Every year, freshmen at Emory University in Atlanta, Georgia get to hear former President Jimmy Carter lecture on world affairs. His presidential library is located there.
The former president’s talks at Emory, according to students who have heard them, usually center around blistering critiques of the current chief executive and his war on terror. One country that never comes up for examination is the African nation of Zimbabwe, ruled for a quarter of a century by a Marxist dictator, no matter how frequently that one-party-state makes international news.
This summer, the armies of Zimbabwe’s President, Robert Mugabe, bulldozed a mosque, a church and an orphanage. Neither the former president nor representatives of the Carter Center at Emory University that he heads would comment on the carnage wrought by Zimbabwe’s dictator, even when I gave them the opportunity to do so.
The non-reactive reaction of the Carter camp is typical of his silence on the human rights abuses of the African leader who has held power for two and a half decades. Mugabe is, in fact, a Carter protégé.
Former President Carter’s human rights pronouncements of the past quarter century have been voluminous and extensive, covering a wide range of government policies domestic and foreign. Indeed, the Carter Center itself lists research and projects in more than half of Africa’s 54 nations: Zimbabwe is one country that does not make that roster, despite a population and an economy that put it among the top 5 on the continent.
President Carter frequently comments on elections in fledgling democracies. He has barely discussed Zimbabwe elections, which most human rights observers have found to be fraudulent for about as long as Mugabe has been in office.
“The election process was fundamentally flawed by pre-election intimidation and violence against the opposition by ruling party militants with tacit or even active support from the government,” the Carter Center observed of Zimbabwe’s 2000 elections. The world’s leading human rights observers also concluded that Mugabe forces were killing people that year, mostly blacks, a trend that the Carter Center did not actively acknowledge.
Mugabe’s tenure in office began around the time that President Carter’s ended. A look at the Georgian’s policies leads to the inescapable conclusion that Mugabe’s reign of terror would not have been possible without Carter’s initial support for the Zimbabwean prime minister.
For more than a decade, the colonial government of the last white prime minister of Rhodesia—Ian Smith—elicited international condemnation. Consequently, the United States government under Lyndon Johnson applied sanctions to stop all trade with Rhodesia, as Zimbabwe was then known. Republican Presidents Nixon and Ford kept the sanctions in place.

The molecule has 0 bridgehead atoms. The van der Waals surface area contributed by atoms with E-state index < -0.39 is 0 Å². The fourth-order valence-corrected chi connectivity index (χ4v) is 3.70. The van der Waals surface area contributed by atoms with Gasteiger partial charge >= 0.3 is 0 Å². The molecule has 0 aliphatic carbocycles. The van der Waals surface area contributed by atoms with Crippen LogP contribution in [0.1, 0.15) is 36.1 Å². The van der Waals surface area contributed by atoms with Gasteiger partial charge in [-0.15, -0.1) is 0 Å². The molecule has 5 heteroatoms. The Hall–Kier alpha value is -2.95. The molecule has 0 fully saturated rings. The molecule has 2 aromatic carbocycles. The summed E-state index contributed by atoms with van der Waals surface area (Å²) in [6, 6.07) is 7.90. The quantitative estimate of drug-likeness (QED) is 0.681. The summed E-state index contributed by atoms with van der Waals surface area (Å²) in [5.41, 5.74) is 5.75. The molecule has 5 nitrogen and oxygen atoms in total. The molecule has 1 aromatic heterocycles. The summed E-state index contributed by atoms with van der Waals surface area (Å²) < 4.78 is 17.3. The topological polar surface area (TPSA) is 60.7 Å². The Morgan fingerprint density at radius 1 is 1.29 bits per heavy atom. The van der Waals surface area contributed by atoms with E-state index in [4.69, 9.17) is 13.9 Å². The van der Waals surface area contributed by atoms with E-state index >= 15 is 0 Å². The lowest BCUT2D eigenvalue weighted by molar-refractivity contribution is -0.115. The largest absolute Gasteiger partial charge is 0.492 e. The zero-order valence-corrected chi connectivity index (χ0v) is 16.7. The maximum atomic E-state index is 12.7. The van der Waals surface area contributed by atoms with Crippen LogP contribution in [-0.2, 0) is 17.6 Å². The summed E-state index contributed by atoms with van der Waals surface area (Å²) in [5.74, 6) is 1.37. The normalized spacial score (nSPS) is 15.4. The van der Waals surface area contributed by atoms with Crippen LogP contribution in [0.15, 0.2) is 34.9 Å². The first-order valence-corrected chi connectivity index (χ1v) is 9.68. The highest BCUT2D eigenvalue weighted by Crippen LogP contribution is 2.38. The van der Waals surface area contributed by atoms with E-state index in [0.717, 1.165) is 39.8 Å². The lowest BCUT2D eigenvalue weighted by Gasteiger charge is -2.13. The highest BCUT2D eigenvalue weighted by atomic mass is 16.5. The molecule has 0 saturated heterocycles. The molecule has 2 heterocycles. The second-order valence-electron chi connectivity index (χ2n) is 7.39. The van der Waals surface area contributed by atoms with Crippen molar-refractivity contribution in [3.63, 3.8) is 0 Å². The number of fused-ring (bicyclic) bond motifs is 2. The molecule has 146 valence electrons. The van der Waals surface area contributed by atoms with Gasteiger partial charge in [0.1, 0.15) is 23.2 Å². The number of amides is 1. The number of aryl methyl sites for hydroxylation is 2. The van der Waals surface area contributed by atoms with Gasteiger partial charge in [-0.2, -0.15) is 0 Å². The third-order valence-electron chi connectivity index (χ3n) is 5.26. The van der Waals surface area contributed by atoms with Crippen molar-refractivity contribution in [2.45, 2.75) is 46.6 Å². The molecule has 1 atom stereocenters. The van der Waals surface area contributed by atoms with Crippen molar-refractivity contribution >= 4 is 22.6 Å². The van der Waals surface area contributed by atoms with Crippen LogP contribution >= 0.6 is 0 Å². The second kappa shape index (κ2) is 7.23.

During President Carter’s term, the Democratic Senate voted 90-0 to lift sanctions should Rhodesia hold elections that brought about a black majority government that reflected the nation’s population. This Zimbabweans did, electing Methodist Bishop Abel Muzorewa, and changing the name of the country. In Shona, the language of three-quarters of the country’s population, Zimbabwe means shelter.
Still, although empowered to do so by his own party in Congress, President Carter would not lift sanctions on the country, declaring that the balloting was not “free and fair.”
President Carter’s refusal to lift sanctions forced a second election which Mugabe won. Were these elections free and fair? Not according to Freedom House representatives or any other observers on the ground who mostly blamed Mugabe’s party for the intimidation, and compared that contest unfavorably with the election that gave Zimbabwe Abel Muzorewa as chief executive.
President Carter received the newly-elected Mugabe at the White House, a courtesy he would never grant Muzorewa. “There has been too much bloodshed, too much division, too much economic deprivation,” President Carter said of the Rhodesian Civil War, in which, by most accounts, Mugabe’s Soviet-, North Korean-, and Chinese Communist-backed forces caused most of the damage. “But in the 140 days of your leadership, you have alleviated tensions and assuaged unwarranted fears.”
Earlier that month [August 1980], one of Mugabe’s cabinet ministers, Edgar Tekere, and eight of his bodyguards killed a white farmer, according to Amnesty International. The Carter State Department human rights country report covering 1980 stated that, “Investigations for alleged violations of human rights by the new government of Zimbabwe have not been sought by any international or non-governmental organization.”
Perhaps President Carter’s next investigation of human rights violations by dictatorial governments should focus on Zimbabwe, present and past.
Malcolm A. Kline is the executive director of Accuracy in Academia.